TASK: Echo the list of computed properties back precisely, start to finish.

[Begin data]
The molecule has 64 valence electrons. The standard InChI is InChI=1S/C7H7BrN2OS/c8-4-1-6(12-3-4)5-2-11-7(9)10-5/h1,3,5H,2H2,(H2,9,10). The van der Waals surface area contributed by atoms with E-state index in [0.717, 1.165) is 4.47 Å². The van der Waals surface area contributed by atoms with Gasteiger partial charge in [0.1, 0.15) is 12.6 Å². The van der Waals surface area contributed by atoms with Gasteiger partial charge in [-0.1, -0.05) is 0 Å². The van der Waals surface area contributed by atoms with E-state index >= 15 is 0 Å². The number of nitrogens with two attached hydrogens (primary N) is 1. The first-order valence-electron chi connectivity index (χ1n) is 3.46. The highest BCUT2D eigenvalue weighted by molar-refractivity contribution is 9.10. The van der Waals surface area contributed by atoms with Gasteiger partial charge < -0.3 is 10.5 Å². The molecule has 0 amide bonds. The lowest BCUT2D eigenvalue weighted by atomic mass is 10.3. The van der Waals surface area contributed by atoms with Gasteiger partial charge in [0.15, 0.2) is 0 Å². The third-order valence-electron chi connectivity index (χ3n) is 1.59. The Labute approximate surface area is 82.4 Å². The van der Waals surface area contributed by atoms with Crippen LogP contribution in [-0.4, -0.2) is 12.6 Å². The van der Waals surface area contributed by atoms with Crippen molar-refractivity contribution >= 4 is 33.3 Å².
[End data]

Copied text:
The molecule has 64 valence electrons. The standard InChI is InChI=1S/C7H7BrN2OS/c8-4-1-6(12-3-4)5-2-11-7(9)10-5/h1,3,5H,2H2,(H2,9,10). The van der Waals surface area contributed by atoms with E-state index in [0.717, 1.165) is 4.47 Å². The van der Waals surface area contributed by atoms with Gasteiger partial charge in [0.1, 0.15) is 12.6 Å². The van der Waals surface area contributed by atoms with Gasteiger partial charge in [-0.1, -0.05) is 0 Å². The van der Waals surface area contributed by atoms with E-state index >= 15 is 0 Å². The number of nitrogens with two attached hydrogens (primary N) is 1. The first-order valence-electron chi connectivity index (χ1n) is 3.46. The highest BCUT2D eigenvalue weighted by molar-refractivity contribution is 9.10. The van der Waals surface area contributed by atoms with Gasteiger partial charge < -0.3 is 10.5 Å². The molecule has 0 amide bonds. The lowest BCUT2D eigenvalue weighted by atomic mass is 10.3. The van der Waals surface area contributed by atoms with Gasteiger partial charge in [0.15, 0.2) is 0 Å². The third-order valence-electron chi connectivity index (χ3n) is 1.59. The Labute approximate surface area is 82.4 Å². The van der Waals surface area contributed by atoms with Crippen LogP contribution in [-0.4, -0.2) is 12.6 Å². The van der Waals surface area contributed by atoms with Crippen molar-refractivity contribution >= 4 is 33.3 Å².